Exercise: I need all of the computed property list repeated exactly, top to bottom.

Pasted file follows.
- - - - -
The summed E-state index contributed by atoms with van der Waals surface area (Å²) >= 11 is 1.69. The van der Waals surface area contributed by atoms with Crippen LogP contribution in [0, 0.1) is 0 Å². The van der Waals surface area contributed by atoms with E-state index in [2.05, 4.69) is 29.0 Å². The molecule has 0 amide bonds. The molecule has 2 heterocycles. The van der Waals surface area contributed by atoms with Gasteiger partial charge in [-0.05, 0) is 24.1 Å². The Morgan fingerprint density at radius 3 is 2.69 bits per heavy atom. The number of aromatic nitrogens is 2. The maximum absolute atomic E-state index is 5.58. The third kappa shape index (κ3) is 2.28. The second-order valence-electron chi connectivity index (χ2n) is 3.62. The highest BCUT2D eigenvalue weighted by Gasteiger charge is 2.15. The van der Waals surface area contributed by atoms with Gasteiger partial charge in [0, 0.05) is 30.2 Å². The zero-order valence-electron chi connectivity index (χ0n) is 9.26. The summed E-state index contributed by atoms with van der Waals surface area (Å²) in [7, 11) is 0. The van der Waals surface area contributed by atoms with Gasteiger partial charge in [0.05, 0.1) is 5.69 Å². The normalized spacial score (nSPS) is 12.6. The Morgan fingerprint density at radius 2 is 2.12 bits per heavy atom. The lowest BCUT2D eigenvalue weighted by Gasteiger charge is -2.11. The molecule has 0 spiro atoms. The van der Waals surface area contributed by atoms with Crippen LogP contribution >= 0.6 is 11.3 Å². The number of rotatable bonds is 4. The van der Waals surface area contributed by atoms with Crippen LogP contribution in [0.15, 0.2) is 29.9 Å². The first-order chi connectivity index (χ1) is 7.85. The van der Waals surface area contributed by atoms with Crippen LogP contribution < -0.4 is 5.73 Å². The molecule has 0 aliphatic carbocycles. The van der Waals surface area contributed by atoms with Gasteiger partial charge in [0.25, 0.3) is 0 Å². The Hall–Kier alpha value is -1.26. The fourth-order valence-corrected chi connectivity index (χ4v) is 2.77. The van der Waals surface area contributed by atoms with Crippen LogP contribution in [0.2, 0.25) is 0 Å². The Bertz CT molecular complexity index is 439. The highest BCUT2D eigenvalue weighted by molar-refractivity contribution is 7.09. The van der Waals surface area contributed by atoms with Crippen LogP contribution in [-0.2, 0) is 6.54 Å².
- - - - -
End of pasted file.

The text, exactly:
The summed E-state index contributed by atoms with van der Waals surface area (Å²) >= 11 is 1.69. The van der Waals surface area contributed by atoms with Crippen LogP contribution in [0, 0.1) is 0 Å². The van der Waals surface area contributed by atoms with E-state index in [2.05, 4.69) is 29.0 Å². The molecule has 0 amide bonds. The molecule has 2 heterocycles. The van der Waals surface area contributed by atoms with Gasteiger partial charge in [-0.05, 0) is 24.1 Å². The Morgan fingerprint density at radius 3 is 2.69 bits per heavy atom. The number of aromatic nitrogens is 2. The maximum absolute atomic E-state index is 5.58. The third kappa shape index (κ3) is 2.28. The second-order valence-electron chi connectivity index (χ2n) is 3.62. The highest BCUT2D eigenvalue weighted by Gasteiger charge is 2.15. The van der Waals surface area contributed by atoms with Gasteiger partial charge in [0, 0.05) is 30.2 Å². The zero-order valence-electron chi connectivity index (χ0n) is 9.26. The summed E-state index contributed by atoms with van der Waals surface area (Å²) in [7, 11) is 0. The van der Waals surface area contributed by atoms with Gasteiger partial charge in [0.05, 0.1) is 5.69 Å². The normalized spacial score (nSPS) is 12.6. The Morgan fingerprint density at radius 2 is 2.12 bits per heavy atom. The lowest BCUT2D eigenvalue weighted by Gasteiger charge is -2.11. The molecule has 0 spiro atoms. The van der Waals surface area contributed by atoms with Crippen LogP contribution >= 0.6 is 11.3 Å². The number of rotatable bonds is 4. The van der Waals surface area contributed by atoms with Crippen LogP contribution in [0.15, 0.2) is 29.9 Å². The first-order chi connectivity index (χ1) is 7.85. The van der Waals surface area contributed by atoms with Crippen LogP contribution < -0.4 is 5.73 Å². The molecule has 0 aliphatic carbocycles. The van der Waals surface area contributed by atoms with Gasteiger partial charge in [0.25, 0.3) is 0 Å². The Hall–Kier alpha value is -1.26. The fourth-order valence-corrected chi connectivity index (χ4v) is 2.77. The van der Waals surface area contributed by atoms with Crippen LogP contribution in [0.2, 0.25) is 0 Å². The Bertz CT molecular complexity index is 439. The highest BCUT2D eigenvalue weighted by molar-refractivity contribution is 7.09. The van der Waals surface area contributed by atoms with Crippen LogP contribution in [-0.2, 0) is 6.54 Å².